1/2 cup chopped almonds
1/4 cup flax seeds
1/4 cup sunflower seeds
1/3 cup vegetable oil
1/4 cup maple syrup
1/4 cup honey
1 cup dried cranberries or raisins

Make sure you have an oven rack adjusted to the middle position and preheat the oven to 325 F.

Measure out 1/2 cup of the oats and grind them in a small coffee grinder or food processor. Add them to a large bowl along with the remaining rolled oats, walnuts, coconut, almonds, flax seeds, and sunflower seeds. Toss the ingredients together to combine.

To a small saucepan add the oil, maple syrup, and honey. Warm this mixture over low heat for a few minutes, then add to the large bowl of dry ingredients and toss to coat.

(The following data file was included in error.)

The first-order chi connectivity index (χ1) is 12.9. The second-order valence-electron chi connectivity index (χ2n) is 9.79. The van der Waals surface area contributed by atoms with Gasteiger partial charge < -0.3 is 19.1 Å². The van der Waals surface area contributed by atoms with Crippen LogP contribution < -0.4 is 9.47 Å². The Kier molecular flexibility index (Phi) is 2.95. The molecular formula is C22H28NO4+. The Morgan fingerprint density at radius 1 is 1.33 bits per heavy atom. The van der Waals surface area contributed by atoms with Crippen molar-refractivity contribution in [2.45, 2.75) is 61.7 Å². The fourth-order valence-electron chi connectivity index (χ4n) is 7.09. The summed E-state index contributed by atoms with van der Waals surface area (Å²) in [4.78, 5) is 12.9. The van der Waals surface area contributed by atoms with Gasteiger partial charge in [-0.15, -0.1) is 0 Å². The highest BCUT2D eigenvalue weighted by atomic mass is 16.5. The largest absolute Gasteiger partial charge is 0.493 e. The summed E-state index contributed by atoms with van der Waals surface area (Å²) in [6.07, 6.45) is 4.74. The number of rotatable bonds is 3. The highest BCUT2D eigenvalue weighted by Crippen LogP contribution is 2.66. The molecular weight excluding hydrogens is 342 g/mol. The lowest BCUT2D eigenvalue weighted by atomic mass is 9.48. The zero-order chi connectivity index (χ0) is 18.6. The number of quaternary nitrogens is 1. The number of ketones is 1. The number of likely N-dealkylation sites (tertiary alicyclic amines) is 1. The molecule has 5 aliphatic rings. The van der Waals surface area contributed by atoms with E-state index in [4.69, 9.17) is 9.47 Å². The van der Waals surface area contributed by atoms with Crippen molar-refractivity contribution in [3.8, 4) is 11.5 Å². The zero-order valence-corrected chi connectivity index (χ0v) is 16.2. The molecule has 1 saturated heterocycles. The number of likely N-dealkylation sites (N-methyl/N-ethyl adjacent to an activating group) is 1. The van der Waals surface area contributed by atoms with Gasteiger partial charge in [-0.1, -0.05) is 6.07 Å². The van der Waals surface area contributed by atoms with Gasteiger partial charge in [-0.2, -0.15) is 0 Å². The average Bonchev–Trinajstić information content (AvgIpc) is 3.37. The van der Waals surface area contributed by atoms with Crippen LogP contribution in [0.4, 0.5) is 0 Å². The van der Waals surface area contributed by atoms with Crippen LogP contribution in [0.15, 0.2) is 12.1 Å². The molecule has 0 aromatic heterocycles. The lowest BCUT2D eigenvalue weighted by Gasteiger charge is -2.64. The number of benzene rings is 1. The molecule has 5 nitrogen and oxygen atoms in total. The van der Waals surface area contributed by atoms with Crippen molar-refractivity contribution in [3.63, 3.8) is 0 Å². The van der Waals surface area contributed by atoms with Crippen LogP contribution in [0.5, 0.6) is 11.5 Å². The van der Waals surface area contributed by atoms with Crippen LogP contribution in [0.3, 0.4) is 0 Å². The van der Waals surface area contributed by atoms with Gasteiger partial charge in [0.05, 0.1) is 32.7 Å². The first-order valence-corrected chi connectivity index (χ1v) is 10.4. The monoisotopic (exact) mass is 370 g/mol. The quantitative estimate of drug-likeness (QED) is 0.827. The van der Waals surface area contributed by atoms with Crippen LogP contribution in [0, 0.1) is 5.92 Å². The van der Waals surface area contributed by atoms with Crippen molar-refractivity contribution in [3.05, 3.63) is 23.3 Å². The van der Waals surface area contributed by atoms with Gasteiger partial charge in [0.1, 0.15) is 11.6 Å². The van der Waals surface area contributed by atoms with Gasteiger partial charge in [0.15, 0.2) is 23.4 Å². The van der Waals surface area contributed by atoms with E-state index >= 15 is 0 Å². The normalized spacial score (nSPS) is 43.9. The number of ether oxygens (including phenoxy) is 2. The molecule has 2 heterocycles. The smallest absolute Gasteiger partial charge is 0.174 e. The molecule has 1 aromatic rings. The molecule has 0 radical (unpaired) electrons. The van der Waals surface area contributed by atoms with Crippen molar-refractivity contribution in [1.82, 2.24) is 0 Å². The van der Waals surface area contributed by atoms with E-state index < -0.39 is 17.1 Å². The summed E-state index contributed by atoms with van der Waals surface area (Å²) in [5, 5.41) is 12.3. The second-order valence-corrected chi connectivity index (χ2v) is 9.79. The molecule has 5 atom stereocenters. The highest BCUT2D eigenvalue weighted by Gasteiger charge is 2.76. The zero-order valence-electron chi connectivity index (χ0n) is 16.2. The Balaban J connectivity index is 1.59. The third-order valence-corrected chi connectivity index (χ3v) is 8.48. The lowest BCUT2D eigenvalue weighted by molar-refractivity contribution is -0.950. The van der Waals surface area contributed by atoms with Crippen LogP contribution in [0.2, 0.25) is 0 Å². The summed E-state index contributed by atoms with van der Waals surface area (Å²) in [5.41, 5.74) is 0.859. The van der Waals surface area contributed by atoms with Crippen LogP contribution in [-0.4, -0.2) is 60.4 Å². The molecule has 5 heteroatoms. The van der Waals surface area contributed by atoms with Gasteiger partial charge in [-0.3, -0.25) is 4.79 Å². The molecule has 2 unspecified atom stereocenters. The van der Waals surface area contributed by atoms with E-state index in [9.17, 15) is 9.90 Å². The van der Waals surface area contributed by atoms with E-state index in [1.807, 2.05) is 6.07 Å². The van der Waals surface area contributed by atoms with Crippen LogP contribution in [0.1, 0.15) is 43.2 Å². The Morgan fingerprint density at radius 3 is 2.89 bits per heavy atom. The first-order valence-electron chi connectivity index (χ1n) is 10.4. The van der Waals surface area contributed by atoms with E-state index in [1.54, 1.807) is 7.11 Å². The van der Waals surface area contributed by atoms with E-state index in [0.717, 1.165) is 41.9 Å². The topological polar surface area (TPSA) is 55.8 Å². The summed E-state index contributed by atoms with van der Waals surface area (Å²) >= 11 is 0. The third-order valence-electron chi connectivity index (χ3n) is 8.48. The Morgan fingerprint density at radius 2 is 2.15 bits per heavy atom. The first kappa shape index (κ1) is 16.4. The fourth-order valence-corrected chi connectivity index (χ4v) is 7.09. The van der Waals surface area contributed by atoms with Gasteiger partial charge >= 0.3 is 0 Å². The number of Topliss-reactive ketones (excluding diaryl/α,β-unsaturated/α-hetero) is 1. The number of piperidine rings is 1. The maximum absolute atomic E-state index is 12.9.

Spread the granola in an even layer over a large rimmed baking sheet. Bake for 15-20 minutes, stirring every 5 minutes, until the mixture has turned a light golden brown. Remove from the oven and stir in the cranberries or raisins. Let the granola cool to room temperature. It will continue to crisp up during this time. Loosen the granola with a spatula. Store in an airtight container for up to one week (see note above regarding freezing).

Thursday, June 9, 2011

Lavender Fettuccine with Shredded Vegetables

This meal was made with vegetables from our first CSA of the season! Two years ago we tried a 3/4 box for the first time and became hooked. Last year we split a full CSA with my friend Amy and her family. This year we are doing a full box - just the two of us. I foresee lots of meal planning in my future to ensure that nothing goes to waste, but I think we're up to the challenge.

This is our CSA box from week one: